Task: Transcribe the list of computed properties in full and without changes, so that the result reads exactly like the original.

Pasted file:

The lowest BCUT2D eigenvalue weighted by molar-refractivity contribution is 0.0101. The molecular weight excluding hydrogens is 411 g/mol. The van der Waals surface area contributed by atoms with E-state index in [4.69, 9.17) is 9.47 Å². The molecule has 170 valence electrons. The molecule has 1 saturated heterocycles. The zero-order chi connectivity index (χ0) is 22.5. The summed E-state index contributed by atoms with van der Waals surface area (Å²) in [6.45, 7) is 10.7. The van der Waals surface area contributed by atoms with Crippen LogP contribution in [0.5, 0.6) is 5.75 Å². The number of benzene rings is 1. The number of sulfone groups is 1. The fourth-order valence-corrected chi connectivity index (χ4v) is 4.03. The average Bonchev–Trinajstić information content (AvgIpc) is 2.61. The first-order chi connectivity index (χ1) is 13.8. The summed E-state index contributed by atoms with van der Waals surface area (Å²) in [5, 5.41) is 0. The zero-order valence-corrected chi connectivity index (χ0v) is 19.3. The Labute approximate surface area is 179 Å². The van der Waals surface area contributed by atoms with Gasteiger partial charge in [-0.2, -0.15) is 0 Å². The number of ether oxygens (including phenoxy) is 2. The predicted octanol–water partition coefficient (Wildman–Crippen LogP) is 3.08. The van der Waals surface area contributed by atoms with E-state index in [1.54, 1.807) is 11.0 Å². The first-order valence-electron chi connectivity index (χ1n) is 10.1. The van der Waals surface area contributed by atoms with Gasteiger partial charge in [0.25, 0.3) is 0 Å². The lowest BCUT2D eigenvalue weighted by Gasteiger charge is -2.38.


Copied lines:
The lowest BCUT2D eigenvalue weighted by molar-refractivity contribution is 0.0101. The molecular weight excluding hydrogens is 411 g/mol. The van der Waals surface area contributed by atoms with E-state index in [4.69, 9.17) is 9.47 Å². The molecule has 170 valence electrons. The molecule has 1 saturated heterocycles. The zero-order chi connectivity index (χ0) is 22.5. The summed E-state index contributed by atoms with van der Waals surface area (Å²) in [6.45, 7) is 10.7. The van der Waals surface area contributed by atoms with Crippen LogP contribution in [0.5, 0.6) is 5.75 Å². The number of benzene rings is 1. The number of sulfone groups is 1. The fourth-order valence-corrected chi connectivity index (χ4v) is 4.03. The average Bonchev–Trinajstić information content (AvgIpc) is 2.61. The first-order chi connectivity index (χ1) is 13.8. The summed E-state index contributed by atoms with van der Waals surface area (Å²) in [5, 5.41) is 0. The zero-order valence-corrected chi connectivity index (χ0v) is 19.3. The Labute approximate surface area is 179 Å². The van der Waals surface area contributed by atoms with Gasteiger partial charge in [-0.2, -0.15) is 0 Å². The number of ether oxygens (including phenoxy) is 2. The predicted octanol–water partition coefficient (Wildman–Crippen LogP) is 3.08. The van der Waals surface area contributed by atoms with E-state index in [1.54, 1.807) is 11.0 Å². The first-order valence-electron chi connectivity index (χ1n) is 10.1. The van der Waals surface area contributed by atoms with Gasteiger partial charge in [0.25, 0.3) is 0 Å². The lowest BCUT2D eigenvalue weighted by Gasteiger charge is -2.38.